A Macworld reader who prefers to remain unidentified (since
we’re talking about security issues) wondered why Apple asked
for his iPhone passcode when he was setting up two-factor authentication (2FA).
I am a great supporter of 2FA as a way to deter the potential
of ne’er-do-wells achieving access to your accounts through
password breaches or other problems, since 2FA requires a
physically present element in your possession (like your Mac or
another iOS device) to confirm an account login.
However, our reader didn’t want to give up his passcode to
Apple. What’s the point of having a secret passcode that
protects your data and keeps criminals, governments, and nosy
parkers out of your affairs if you simply hand it over?
Hold the phone, I wrote back—quite literally: hold the phone.
The problem is that Apple is explaining poorly why they’re
asking for your iOS’s passcode. The company does everything in
its power to never know your secret codes, and this case isn’t
an exception. It’s just that Apple, in an effort at simplicity,
doesn’t provide reassurance and documentation about what’s
happening behind the scenes.
The dialog our reader sees reads as follows:
That sure sounds as if Apple possesses the passcode after you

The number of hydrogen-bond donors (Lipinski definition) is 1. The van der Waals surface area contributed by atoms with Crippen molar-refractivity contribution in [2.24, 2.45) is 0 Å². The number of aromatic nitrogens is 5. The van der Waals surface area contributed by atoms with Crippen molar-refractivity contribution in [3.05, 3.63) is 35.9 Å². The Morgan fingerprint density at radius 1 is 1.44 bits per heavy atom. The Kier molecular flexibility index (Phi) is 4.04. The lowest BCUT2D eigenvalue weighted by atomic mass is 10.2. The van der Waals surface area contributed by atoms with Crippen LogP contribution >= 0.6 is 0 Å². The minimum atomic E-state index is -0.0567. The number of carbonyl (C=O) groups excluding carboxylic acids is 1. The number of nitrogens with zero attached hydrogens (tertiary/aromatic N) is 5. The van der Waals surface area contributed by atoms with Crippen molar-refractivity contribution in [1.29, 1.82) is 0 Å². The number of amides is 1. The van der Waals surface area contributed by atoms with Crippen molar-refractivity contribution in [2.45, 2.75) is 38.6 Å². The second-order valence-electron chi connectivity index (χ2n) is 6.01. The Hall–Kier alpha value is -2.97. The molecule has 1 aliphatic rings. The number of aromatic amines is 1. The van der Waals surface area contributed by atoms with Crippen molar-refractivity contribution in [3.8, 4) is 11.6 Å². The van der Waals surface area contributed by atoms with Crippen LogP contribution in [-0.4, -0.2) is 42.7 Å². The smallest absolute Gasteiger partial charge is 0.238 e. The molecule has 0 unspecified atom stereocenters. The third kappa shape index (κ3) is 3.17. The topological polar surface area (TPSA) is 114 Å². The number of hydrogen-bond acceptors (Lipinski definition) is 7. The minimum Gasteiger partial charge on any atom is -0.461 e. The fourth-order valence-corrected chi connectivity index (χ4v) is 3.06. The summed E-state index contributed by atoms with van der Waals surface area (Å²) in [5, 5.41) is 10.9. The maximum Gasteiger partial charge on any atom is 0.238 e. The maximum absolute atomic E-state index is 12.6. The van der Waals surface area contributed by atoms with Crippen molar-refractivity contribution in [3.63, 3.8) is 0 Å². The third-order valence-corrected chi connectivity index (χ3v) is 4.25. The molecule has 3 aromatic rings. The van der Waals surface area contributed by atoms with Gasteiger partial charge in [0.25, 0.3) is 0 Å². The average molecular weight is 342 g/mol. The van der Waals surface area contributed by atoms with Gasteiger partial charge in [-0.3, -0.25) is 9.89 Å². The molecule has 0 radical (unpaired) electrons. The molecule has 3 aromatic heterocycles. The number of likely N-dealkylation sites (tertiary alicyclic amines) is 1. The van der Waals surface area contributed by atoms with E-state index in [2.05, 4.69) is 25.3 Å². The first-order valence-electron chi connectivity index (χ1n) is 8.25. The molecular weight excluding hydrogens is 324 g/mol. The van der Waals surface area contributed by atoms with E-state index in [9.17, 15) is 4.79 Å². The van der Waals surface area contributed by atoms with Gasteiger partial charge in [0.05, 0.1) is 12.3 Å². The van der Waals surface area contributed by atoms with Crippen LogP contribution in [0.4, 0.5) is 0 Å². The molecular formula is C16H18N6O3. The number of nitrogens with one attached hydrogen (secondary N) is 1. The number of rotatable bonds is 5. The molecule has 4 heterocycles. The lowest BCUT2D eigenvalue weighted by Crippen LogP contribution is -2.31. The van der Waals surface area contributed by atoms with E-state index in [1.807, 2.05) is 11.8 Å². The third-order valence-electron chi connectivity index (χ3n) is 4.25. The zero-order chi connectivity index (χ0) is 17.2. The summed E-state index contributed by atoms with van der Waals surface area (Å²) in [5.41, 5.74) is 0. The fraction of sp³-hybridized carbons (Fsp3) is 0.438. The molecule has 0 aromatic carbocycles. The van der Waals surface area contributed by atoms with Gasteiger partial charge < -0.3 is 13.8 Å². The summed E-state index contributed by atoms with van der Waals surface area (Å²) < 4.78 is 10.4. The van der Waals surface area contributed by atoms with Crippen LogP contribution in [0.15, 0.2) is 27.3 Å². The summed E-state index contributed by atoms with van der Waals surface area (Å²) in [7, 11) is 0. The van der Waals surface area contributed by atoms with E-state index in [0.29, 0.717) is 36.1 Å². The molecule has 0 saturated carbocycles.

enter it. However, Apple uses an encryption technique in which
it makes use of the passcode only when it is entered on the
device to encrypt the set of data described. It doesn’t retain
the passcode in unencrypted form on the device ever—the
passcode itself is stored only in a cryptographically
transformed version in iOS devices’ Secure Enclave chips—and
the passcode isn’t passed off your device to Apple. Instead,
only the encrypted form of the data becomes available on other
iOS devices. Using the same passcode on these other devices
unlocks that encryption on those other devices. Apple never
possesses the secret: only you do. You typically see this or a
similar dialog only with iCloud Keychain, which is the basis
for a lot of user-access-only transfers of data via iCloud.
The uniqueness of this request for one’s iOS passcode makes it
seem different, and, without a lot of reassurance, it seems
Apple explains this in painstaking detail in a white paper,
“iOS Security,” updated mostly recently in
January 2018. But it could provide much less exotic warm
fuzzies by stating: “Your passcode never leaves your device” or
something similar. It doesn’t even mention the possibility of
the above dialog box in its
2FA setup instructions, seemingly an oversight.
Never take it on trust what a company is doing with your data.
That makes this undocumented and underexplained portion of 2FA
setup unfortunate on Apple’s part, even if we can determine
that it’s still adhering to its security and privacy
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